welcoming signals to investors.Õ
So it becomes clear who our Government/Treasury is taking orders from. What good then the
inquiry into international competitiveness, when it is all part and parcel of the same ÔdirectionÕ-
As to domestic competitiveness, internal banks spend large (tax deductible) sums advertising their
services and advantages. But at the same time they are spending vast sums to educate and
encourage the populace to use their ATMs, with the end aim of reducing staff (employment) and
closing branches (which is already happening). How can more unem___‡ployment help the
financial stability of the nation? Or answer those flaunted customer needs? How can more
ÔplasticÕ money (credit cards) contribute to the economy other than increasing inflation?
Further, Visa (foreign owned) is now advising users to ÔBuy your (groceries) at most major
supermarketsÕ (See Exhibit E, in conjunction with D). This is targeted to increase the use of
EFTPOS, but the conclusion of that sentence should be Ôand accelerate the demise of small
When it is considered that meat, fruit and vegetables, hardware, clothing, shoes, books and
magazines, cosmetics, delicatessen goods, fish, etc., are now sold in supermarkets, small businesses
in those categories are being forced out of business; by firstly the cheaper prices that supermarkets
(the major ones foreign owned or controlled) are able to offer due to massive bulk buying and
ÔhouseÕ lines, and second___Çly by being forced to install EFTPOS equipment (at huge cost and
overheads) so that the banks, through their charges, get an even bigger slice of their small profits!
On top of that, Visa (and others) now encourage customers to do business with supermarkets rather
than at their stores (many of which bank with those very banks now helping to put them out of
Unbelievable! Efficiency of the financial system? Financial stability, prudence, integrity and
fairness? Where are any of these? Not to mention moral responsibility.
There can be no doubt that plastic money (credit cards) is one of the biggest causes of inflation
today. With the original introduction of Bank Card users were automatically granted an unsolicited,
and, (large) unsecured loan. This has amounted to increased spending, and increased borrowing (on
those credit cards) at high interest, and is keeping much of the public in permanent debt, to the
1. (d) The evol___êution of financial institutions and products offered by them and the impact on
the regulatory structure of the industry.
Largely covered under 1. (a), as more and more consumers are seeking alternate banking/financial
arrangements, which therefore contributes to the growth of those non-banking facilities; not to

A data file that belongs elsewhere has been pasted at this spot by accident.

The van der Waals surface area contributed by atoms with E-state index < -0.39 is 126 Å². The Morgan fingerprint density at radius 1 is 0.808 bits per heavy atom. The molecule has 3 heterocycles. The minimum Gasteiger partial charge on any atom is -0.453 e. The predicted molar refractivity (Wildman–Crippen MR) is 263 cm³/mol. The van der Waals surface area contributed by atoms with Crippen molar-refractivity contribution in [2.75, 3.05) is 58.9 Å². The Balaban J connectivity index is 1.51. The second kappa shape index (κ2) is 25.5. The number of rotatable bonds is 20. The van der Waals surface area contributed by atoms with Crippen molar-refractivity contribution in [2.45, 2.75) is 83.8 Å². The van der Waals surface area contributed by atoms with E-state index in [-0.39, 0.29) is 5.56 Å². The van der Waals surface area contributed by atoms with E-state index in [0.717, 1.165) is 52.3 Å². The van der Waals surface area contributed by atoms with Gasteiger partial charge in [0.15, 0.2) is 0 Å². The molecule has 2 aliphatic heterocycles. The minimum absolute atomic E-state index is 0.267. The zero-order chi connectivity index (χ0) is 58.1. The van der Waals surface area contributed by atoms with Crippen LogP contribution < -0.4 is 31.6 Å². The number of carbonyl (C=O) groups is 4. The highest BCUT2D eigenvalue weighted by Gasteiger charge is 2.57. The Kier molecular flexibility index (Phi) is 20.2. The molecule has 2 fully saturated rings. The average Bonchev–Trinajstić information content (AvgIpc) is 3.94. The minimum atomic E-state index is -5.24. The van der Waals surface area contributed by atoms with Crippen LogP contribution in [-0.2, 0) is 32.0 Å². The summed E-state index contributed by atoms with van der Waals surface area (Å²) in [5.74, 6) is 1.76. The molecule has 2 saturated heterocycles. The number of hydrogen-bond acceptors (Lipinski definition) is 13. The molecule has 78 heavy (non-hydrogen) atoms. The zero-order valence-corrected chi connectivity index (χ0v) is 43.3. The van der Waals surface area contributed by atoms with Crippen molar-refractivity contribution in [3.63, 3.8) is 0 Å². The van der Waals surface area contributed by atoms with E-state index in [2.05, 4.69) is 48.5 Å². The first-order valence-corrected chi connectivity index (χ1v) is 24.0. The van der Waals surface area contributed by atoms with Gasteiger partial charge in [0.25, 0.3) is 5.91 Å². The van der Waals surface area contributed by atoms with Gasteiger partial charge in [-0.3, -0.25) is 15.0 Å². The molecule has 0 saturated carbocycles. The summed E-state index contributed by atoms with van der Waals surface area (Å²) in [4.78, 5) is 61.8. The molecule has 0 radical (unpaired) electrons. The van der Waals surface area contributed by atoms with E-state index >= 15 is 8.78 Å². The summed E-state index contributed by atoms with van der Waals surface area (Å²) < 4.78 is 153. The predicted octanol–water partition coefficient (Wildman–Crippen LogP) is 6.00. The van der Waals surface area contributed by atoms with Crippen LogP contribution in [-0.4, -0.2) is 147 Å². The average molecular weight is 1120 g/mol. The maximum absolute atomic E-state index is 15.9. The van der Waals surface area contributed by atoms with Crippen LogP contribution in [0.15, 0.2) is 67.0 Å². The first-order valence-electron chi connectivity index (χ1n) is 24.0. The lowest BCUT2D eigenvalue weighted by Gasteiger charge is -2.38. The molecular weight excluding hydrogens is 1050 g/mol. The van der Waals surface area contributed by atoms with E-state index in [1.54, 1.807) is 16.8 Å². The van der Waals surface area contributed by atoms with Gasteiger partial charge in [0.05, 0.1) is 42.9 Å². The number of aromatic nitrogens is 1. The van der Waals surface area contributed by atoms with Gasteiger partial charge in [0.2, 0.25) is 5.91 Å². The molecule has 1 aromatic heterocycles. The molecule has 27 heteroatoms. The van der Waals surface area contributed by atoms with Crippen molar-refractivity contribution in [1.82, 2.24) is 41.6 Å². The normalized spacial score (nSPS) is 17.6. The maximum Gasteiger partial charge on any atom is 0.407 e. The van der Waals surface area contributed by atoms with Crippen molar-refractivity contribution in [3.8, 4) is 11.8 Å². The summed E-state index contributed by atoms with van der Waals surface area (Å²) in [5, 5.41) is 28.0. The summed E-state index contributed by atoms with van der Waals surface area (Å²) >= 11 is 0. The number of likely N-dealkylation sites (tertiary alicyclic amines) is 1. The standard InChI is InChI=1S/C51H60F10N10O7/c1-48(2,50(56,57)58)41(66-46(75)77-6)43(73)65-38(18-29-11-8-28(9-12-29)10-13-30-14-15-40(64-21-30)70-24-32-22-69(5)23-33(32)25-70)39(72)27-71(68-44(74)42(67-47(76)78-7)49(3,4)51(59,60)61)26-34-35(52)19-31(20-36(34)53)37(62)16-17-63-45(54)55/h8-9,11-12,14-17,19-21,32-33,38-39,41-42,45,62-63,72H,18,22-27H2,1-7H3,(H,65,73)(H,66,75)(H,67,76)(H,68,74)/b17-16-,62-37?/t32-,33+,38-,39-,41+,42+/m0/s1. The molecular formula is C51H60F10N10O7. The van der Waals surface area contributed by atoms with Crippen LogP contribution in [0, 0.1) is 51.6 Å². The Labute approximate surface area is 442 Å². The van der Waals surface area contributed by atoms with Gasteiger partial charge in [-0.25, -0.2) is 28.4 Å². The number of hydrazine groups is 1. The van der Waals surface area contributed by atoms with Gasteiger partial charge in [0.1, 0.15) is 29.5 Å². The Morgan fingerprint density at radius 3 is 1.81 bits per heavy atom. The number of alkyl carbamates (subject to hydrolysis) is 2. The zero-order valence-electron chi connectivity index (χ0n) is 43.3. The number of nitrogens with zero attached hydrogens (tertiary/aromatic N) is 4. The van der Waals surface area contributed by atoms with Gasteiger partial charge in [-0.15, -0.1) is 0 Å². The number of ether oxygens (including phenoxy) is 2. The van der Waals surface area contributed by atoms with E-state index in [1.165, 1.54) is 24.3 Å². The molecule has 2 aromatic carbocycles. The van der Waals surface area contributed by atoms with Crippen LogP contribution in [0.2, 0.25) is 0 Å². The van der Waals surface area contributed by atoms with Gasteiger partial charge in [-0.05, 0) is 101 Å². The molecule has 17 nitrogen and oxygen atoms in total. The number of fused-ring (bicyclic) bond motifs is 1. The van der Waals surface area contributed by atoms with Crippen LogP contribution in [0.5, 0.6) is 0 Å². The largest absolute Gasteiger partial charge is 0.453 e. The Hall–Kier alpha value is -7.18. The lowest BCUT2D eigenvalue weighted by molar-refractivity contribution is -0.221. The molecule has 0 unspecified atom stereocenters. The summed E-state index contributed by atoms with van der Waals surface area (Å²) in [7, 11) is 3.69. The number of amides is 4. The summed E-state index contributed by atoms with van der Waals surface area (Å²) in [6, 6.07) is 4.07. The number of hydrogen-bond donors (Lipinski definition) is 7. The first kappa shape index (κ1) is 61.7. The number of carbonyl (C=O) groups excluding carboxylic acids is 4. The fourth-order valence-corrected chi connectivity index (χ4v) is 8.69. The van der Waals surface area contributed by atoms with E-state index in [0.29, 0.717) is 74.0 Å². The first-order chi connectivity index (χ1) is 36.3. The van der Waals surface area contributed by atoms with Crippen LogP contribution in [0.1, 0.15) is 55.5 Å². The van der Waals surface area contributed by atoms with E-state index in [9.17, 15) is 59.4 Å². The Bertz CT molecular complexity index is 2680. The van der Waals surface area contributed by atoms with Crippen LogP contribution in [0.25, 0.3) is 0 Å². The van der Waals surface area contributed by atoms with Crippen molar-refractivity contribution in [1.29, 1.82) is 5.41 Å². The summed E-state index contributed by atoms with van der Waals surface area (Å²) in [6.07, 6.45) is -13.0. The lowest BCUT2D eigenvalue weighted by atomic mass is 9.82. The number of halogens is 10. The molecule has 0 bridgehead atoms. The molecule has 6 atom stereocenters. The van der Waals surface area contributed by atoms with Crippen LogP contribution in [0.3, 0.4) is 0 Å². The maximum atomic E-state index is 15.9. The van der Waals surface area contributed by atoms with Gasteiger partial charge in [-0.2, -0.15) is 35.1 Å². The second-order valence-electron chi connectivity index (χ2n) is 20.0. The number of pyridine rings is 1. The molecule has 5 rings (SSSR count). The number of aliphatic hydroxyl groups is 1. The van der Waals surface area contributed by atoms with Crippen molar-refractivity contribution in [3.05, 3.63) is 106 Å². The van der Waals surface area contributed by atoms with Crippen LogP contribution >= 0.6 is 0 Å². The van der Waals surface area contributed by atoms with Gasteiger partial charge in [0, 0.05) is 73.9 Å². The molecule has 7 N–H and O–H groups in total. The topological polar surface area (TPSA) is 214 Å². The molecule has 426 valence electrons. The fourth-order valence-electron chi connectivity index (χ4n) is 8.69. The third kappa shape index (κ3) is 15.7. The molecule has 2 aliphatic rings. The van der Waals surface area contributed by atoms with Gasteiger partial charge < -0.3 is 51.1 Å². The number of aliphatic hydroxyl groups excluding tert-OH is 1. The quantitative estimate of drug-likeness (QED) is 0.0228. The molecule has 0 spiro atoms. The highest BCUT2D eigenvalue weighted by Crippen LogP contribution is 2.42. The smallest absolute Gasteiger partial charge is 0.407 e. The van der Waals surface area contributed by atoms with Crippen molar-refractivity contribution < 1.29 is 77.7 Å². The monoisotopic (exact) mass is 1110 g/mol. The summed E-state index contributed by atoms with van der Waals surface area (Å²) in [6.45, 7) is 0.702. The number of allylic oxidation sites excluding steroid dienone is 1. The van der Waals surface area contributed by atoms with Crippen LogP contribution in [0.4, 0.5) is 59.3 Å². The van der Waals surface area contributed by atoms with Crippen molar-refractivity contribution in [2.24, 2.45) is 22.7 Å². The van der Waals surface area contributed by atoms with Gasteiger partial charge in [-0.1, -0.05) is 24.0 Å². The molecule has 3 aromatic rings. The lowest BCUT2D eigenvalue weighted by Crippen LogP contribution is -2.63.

mention the ÔBarter SystemÕ currently being tried in many areas (which again further testifies to
the publicÕs disenchantment with the current system).
2. (a) To identify the factors likely to drive further change, including technologi-cal and marketing
We are now witnessing a Ôcommunications explosionÕ that is only in its beginning. Already it is
reaching into the minds and pockets of the peoples of the world, and cannot be effectively
controlled (witness internetÉ and there is more to come).
The ether has been made clumsy and expensive cables redundant, although some people are not
aware of this yet. By granting massive access to any countryÕs financial man___ôagement, it could
turn a rich country into a poor one overnight. What already exists now is giving the financial world
great concern. Every nation must look to its security in all respects, not the least being its financial
management and control.
2. (b) International competition and integration of financial markets.
Since reliable figures indicate that presently 80Ð90% of corporate Australia is foreign owned,
including most of our banking, insurance and financial enterprises, there does not appear to be much
relevance to this Reference. Unless it is that the Ôintegration of financial marketsÕ leads to the
takeover of the nationÕs financial management by the international elitists referred to in this
SubmissionÕs opening statement. Is that the wish/aim of the Government/Treasury? Of the
THIRD SUMMARY: THAT FINANCIAL SYSTEMS SHOULD SERVE AND BENEFIT THE
COUNTRY, NOT THE OTHER WAY AROUND.
2. (c) Domestic competition in all its forms
Covered under 1. (b).
2. (d) Consume___òr needs and demands.
From all of the foregoing, it appears they are being neglected or ignored. Consumers need and
demand a stable financial system; Constitutions of (almost) all civilisations make it the
GovernmentÕs responsibility to ensure such stability in an environment of free enterprise, fair
marketing conditions and free of fear of financial ruin. Yet today, only the naive would be unaware
that financial experts and economists are fearful of the worldÕs shaky financial state. Unpaid
foreign debts by reneging countries, the uncontrolled flow of capital on the international market,
merchant banks and commercial paper all contribute to this unstable financial situation.
It only stands to reason that Australia must build on a solid national financial system, even if the
international system is neglected somewhat. If we seem out of line with those elitists, so what? If
our national economy is solid we have nothing to fear. Because we have almost all the things the